I am currently having what appears to be a scaling issue with arcpy, da update cursors, and large file geodatabases.

I have a piece of code that iterates through every feature in a feature class and does some calculations and manipulation on the data. It works great for smaller data sets, but it is orders of magnitude slower on large ones. I have a simple counter in it and print statements every 1000 records for the purpose of benchmarking it and here are the results:

  • 48k features, each 1000 takes ~0.12 seconds to do
  • 133k features, each 1000 takes ~0.12 seconds to do
  • 2mil features, each 1000 takes ~0.17 seconds to do
  • 48mil features, each 1000 takes ~23 seconds to do (yes, twenty three seconds, no decimal place)

I only let the 48mil run for a few minutes before I killed it but the rest of them were ran until completion and these times are very consistent, be it the first or the last one with only a few hundredths of a second deviation once in a while. Even if they were scaling linearly I would only expect .05 seconds every 2mil records and that would put 48mil somewhere in the 1.3 second area. The results are 20 times that.

The ones with less features are just subsets of the data for testing purposes so it should not be an issue with differences in the data. All of them were created in the same methods, so I do not think there is an issue with differences in the data other than size. It seems to be coming purely from the number of features.

Sorry I don't have the exact code with me at the moment, it is at work, but this is basically it. The code itself works great though, I am mostly wondering if anyone as run into similar issues with large datasets. I was thinking that it could be a memory leak error, but these are all run outside of Arc in the python window and would expect that a memory leak would take time to ramp up (slow down) over time rather than instantly being much slower.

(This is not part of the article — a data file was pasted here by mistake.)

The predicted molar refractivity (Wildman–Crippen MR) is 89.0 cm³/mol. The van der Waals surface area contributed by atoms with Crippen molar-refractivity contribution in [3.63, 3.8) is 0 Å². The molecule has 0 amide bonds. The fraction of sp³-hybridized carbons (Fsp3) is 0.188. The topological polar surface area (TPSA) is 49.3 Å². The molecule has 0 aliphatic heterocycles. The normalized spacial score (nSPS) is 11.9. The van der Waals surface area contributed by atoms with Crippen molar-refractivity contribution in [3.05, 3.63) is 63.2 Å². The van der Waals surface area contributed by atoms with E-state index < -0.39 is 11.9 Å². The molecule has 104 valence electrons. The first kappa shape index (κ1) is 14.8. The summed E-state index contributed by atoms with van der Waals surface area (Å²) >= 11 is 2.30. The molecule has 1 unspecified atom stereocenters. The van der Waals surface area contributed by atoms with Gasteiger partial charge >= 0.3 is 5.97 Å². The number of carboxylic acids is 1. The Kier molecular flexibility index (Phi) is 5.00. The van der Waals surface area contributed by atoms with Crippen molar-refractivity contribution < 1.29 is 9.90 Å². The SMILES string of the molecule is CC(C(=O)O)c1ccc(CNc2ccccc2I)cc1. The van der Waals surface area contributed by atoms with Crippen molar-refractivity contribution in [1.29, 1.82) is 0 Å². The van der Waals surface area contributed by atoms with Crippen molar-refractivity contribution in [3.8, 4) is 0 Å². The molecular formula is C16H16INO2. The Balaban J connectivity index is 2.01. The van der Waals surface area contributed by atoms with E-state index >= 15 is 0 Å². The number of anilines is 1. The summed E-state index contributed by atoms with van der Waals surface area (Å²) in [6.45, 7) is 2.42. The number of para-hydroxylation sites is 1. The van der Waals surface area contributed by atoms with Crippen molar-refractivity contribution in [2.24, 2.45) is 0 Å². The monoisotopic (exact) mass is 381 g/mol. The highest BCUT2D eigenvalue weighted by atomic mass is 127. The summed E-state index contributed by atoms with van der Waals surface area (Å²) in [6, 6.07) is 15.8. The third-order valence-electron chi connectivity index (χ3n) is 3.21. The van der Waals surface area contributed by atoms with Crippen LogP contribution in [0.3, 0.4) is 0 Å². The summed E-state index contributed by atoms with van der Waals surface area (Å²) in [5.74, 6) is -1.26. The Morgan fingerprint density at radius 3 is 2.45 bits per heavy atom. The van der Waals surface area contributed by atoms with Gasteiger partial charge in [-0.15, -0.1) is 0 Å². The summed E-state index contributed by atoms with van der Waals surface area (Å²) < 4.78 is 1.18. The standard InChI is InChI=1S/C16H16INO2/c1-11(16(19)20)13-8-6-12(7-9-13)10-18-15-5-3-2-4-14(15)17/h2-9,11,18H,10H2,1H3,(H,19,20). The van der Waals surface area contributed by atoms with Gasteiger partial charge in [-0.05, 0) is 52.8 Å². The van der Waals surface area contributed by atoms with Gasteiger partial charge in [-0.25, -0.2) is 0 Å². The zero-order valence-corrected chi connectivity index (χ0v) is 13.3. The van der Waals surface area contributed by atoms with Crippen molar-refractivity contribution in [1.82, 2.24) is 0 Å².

import arcpy
from datetime import datetime


i = 0
fromlast = datetime.now()
with arcpy.da.UpdateCursor(fc, fields) as rows:
    for row in rows:
        if i % 1000 == 0:
            now = datetime.now()
            print i, ': ', now - fromlast
            fromlast = now
        ###do stuff here
        i += 1

I only have ArcGIS (ArcInfo license), gdal/ogr2ogr, and python to work with, but I am not set on using the FGDB or da cursors if there is some better way to do it within my limited selection of tools.

2 Answers 2


Does creating an index seem to have any impact on run time?

Also, you can use a SQL statement to restrict the values you are accessing. If you really do need to access a very large amount of data, you can nest the SQL statement and cursor within a while loop.

Edit: I've run some benchmarks on my machine (Windows 7 x64, 2.4GHz i3-370m (lol), 8GB RAM, ArcMap 10.1 SP1). I created a feature class of 25,000,000** rows with a field, x, containing sequential integers. I'm assuming that update cursors are slower, so that is why I tested a search cursor.

import arcpy, time    
shp = "C:/images/junk/massive.gdb/large"